Wednesday, January 09, 2013
Every now and then I see someone say what I think better than I can myself. That is exactly the case with the article “Persuasion as the Cure for Incivility” by John J. Jenkins, president of the University of Notre Dame in the opinion section of the January 9, 2013 edition of the Wall Street Journal ( http://on.wsj.com/TJEAEZ ). Read it and ponder it; it is more persuasive than anything I could conjure up.
I read a lot of political commentary on the Internet and one thing that disturbs me a lot is the abundance of name-calling and demonization and the lack of language that might actually persuade. In my last post, I asked people of different political ideologies to recommend books, articles, blogs, or other material that they found persuasive that their ideology was correct. I got an underwhelming response of one comment. However, it was a comment of high quality from my state representative, James Albis. He is a liberal Democrat and I am a mixture of conservative and libertarian who is a member of my local Republican Town Committee and have worked in the political campaigns of the opponents of Mr. Albis. However, I have to say that I have a lot of respect for his civility and integrity even though I disagree with his political philosophy. I am about a third of the way reading the book he endorsed, A People’s History of the United States by Howard Zinn. It is taking a while because at the same time, I am re-reading A Patriot’s History of the United States by Larry Schweikart and Michael Allen, a book, by the way that has some critical things to say about Howard Zinn. I am alternating between chapters of each book to compare what each has to say about approximately the same time period.
What I am finding so far is the Howard Zinn’s book is a valuable supplement to more traditional history books. I would not recommend it as a substitute for another history book because it is far from complete and is slanted toward a particular ideology. However in the introductory part of the book, Mr. Zinn makes it clear that the main goal of his book is to tell the parts of the story that most history books leave out, which is the impact of historical events on ordinary people – of all genders and races. It is not intended to be a complete and thorough history; so one has to forgive his omission of important historic events (as in most of the Civil War) and accomplishments of famous people. I found Mr. Zinn’s intentional avoidance of detailed footnotes to be annoying. He mentions things that authors of other books have said, but not where in the book they said it. On the other hand, I was favorably impressed with his use of primary sources, such as excerpts from letters of people who were involved in history, which make the book more interesting as well as more informative. I don’t share his view that the history of the United States is primarily one of victimization of oppressed classes by elites, but it is important to remember that such victimization occurred and that some of the people who have traditionally been worshipped as heroes also had a dark side. Like too many people, Mr. Zinn is very critical of capitalism and does not make the very critical distinction between free-market capitalism and crony capitalism. Free market capitalism is relatively benign. Crony capitalism, the collusion between business and government, is what is dangerous. Although, according to Wikipedia, Howard Zinn was an active member of the Communist Party of the United States, his book is generally skeptical of the wisdom of government in general. I share his skepticism of government, but I wonder how an admitted socialist and communist would expect either to function without the heavy hand of government. Since Mr. Zinn died in 2010, it is too late to ask him.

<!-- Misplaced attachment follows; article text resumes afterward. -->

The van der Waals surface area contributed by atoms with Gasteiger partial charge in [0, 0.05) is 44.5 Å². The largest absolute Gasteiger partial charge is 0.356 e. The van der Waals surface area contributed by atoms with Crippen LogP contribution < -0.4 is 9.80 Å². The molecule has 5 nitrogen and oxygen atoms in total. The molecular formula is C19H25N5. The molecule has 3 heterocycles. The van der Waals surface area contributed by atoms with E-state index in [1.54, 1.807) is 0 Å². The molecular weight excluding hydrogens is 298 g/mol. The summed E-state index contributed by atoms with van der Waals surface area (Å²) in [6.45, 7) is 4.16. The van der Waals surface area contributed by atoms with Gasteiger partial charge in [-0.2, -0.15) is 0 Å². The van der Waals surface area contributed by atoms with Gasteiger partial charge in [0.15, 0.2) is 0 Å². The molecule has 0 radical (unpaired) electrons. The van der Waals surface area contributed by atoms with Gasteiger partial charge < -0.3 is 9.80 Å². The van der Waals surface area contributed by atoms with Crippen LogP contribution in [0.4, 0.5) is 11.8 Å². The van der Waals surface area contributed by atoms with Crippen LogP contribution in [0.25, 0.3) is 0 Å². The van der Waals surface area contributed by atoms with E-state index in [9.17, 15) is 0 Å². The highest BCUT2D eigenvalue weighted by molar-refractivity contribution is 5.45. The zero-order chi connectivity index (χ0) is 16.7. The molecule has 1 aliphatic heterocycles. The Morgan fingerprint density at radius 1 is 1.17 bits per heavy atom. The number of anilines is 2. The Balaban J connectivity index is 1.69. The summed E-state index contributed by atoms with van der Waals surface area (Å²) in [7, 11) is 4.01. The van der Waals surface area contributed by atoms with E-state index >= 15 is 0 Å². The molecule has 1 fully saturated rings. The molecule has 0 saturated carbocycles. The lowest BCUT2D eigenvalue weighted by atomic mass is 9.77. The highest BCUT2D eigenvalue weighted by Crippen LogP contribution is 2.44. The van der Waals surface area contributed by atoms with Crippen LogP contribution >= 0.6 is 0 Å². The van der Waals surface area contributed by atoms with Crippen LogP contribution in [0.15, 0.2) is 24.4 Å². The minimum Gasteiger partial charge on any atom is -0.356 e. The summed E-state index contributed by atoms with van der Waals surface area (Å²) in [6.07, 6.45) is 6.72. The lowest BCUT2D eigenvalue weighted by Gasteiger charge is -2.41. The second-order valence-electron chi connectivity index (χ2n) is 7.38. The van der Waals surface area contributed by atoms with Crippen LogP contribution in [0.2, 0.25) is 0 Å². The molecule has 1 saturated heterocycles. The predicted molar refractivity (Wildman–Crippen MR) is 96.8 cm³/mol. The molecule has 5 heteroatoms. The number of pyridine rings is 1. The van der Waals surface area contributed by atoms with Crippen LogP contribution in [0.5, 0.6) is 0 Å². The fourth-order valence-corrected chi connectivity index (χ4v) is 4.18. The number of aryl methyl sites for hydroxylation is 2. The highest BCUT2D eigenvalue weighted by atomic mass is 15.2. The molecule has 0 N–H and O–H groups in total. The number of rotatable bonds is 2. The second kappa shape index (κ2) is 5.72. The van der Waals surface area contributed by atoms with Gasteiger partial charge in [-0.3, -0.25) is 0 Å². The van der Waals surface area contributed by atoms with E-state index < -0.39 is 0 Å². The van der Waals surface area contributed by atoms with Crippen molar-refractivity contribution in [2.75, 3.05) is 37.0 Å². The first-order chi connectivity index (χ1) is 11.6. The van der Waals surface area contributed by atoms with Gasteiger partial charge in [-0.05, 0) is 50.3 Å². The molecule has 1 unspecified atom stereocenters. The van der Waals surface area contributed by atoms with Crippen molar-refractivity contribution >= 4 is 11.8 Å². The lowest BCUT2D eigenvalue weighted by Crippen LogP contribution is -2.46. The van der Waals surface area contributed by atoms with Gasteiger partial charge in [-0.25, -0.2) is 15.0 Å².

The book by Schweikart and Allen is also an excellent book. I have less to say about it because it is more traditional. To the extent that it strays from the usual history book, it places more emphasis on the importance of religion in the development of the United States. It doesn’t ignore the dark side of American history, but it doesn’t dwell on it as Mr. Zinn’s book does. The book is more academic in that of Mr. Zinn in that it is full of detailed notes.
Both books are recommended reading.